An Upbeat CineAsia

Global box office could be heading for a record year, and the leader is the Asian continent. Building continues and already China boasts more screens than North America.

It's always a good time for a global convention to convene when box office is hitting new levels. So the feeling is upbeat for CineAsia 2018. The management team is expecting a sold-out trade show, six studios presenting footage for screenings and record attendance.

The week begins on Monday again, but CineAsia is now fully a four-day event. Continuing with the success of last year's China Day, the program begins with “A Focus on China” and then takes a look at an emerging market farther south, Indonesia. Monday kicks off with an opening address by Dr. Man Nang Chong, whose company GDC Technology is presenting sponsor once again. The Tuesday programming once again has Fox executive VP Kurt Rieder delivering a keynote and an overview of the industry in the region. A number of top executives join in with an Executive Roundtable to discuss new technologies and trends in the industry.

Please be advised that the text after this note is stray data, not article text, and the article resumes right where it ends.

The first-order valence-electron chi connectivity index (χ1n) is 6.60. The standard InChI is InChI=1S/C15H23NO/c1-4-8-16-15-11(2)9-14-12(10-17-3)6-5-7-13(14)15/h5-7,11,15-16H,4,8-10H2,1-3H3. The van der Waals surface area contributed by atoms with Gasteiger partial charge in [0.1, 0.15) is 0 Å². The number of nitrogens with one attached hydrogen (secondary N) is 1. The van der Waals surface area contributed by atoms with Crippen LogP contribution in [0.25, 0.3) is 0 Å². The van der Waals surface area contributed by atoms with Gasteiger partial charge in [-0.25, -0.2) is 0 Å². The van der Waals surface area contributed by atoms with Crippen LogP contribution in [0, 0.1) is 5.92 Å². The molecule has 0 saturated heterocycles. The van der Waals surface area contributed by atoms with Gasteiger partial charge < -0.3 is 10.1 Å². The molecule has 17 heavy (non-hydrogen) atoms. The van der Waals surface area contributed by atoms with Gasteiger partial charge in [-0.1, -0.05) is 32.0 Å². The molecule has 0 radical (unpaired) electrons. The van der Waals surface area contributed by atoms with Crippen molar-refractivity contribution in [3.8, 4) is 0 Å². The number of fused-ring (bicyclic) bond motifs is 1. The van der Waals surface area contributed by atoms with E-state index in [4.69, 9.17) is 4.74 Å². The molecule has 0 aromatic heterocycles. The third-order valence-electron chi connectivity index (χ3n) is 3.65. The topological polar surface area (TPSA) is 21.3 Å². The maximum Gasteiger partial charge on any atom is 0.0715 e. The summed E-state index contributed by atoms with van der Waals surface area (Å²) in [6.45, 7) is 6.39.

The following two days feature a series of companies participating in focus sessions on the tradeshow floor, presentation screenings and a special look at some local independent producers and their upcoming product.

The tradeshow is packed with laser projector companies, seating companies and some top concession companies—there is something for everyone.

Congratulations to the award winners—Bill Kong, Fu Ruoqing, Joe Chang, Masakuzu Kubo and the comScore Asia-Pacific Box Office Award to Avengers: Infinity War.

CineAsia’s return to Hong Kong is looking rosy. Be sure to see our special section in our December issue.